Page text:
July 26, 2007

Files Nails and Enhances Love Letters - Diamon Deb Nail File reviewed

Diamon Deb Nail Files 8"

Apologies and words of love should not rely on a nail file. Mine did, and for finding on the fly a Diamon Deb file, my love forever remains my love.

When in a desperate strait so many years ago, when the time to write to her something of bliss and beauty, my pencil tip broke.

Sitting in a New York park, I asked around. Not a pencil or pen to be found. With the postman in view, I knew what to do, and told my woe. An older woman with perfect nails heard my heart and my tale, and delivered romantic salvation with the Diamon Deb file.

James Dean StampWith Boy Scout resilience and pluck, I shaved and I trimmed. A little lead would be enough. My words were few, and my time was short. With a thank you to a patient postman, and a stamp with a picture of James Dean, my work was done.

May you always be on the ready to write your loved one by retaining a Diamon Deb file in your briefcase or bag.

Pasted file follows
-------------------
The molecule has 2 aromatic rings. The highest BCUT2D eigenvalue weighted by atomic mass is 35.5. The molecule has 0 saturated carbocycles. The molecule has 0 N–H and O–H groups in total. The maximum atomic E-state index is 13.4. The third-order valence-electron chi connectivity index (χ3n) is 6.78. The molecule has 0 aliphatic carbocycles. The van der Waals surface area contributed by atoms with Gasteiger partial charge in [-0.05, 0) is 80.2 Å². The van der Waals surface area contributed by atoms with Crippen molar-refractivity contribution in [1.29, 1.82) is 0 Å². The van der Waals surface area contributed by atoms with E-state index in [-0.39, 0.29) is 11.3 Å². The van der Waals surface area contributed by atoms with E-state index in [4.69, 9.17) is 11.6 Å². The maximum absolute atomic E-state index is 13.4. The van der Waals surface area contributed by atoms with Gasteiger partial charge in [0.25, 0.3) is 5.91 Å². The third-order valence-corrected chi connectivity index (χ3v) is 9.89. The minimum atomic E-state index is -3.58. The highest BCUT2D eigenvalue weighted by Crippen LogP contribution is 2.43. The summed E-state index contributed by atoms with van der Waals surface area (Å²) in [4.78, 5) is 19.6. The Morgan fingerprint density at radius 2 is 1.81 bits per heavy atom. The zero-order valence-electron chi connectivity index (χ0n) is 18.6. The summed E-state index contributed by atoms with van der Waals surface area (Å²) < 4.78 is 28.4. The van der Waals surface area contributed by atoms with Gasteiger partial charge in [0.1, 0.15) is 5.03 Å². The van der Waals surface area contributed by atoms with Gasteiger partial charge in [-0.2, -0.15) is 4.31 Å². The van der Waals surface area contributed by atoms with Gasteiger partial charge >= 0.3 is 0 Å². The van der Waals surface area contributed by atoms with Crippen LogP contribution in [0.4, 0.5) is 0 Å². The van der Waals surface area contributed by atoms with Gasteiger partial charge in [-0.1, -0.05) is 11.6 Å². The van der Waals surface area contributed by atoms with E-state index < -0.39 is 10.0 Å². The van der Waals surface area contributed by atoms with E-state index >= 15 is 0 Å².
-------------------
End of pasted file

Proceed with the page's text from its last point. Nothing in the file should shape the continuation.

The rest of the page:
--Brockeim

July 25, 2007

Meaningless Ditty Without Music Or Purpose

Meaningless Ditty Without Music Or Purpose
by Brockeim

A shameless ditty I thought I'd write.
Today's the day in my sight.
But I cannot sing and I cannot play.
So I'm stuck to rhyme what I say.
My name’s Brockeim, not Edgar Guest…
means half the sap and twice the zest.
Sing with me these words online.
Sip some Slim-Fast, all is fine.

July 20, 2007

Show Your Love With Toast Buttered by Oneida - Oneida Chateau Butter Knife reviewed

Oneida Chateau Butter Knife

Proper butter knives are not found in the layman's culinary set. Steak knives are not appropriate, and cannot elucidate the bread scratching required to alert your love that you are making her breakfast. Toast is not meant to eaten dry, but with butter or jelly, spread, not smeared. All will be accomplished with the Oneida Butter Knife.

Buttering toasted bread is like conducting a symphony of silky flavor onto the surface. A side-to-side motion, like drawing a smile in the air, with ample amounts of softened butter pressing down on the crispy brown outside. Flip the slice swiftly, placing the buttered side down on a still warm slice below, and repeat.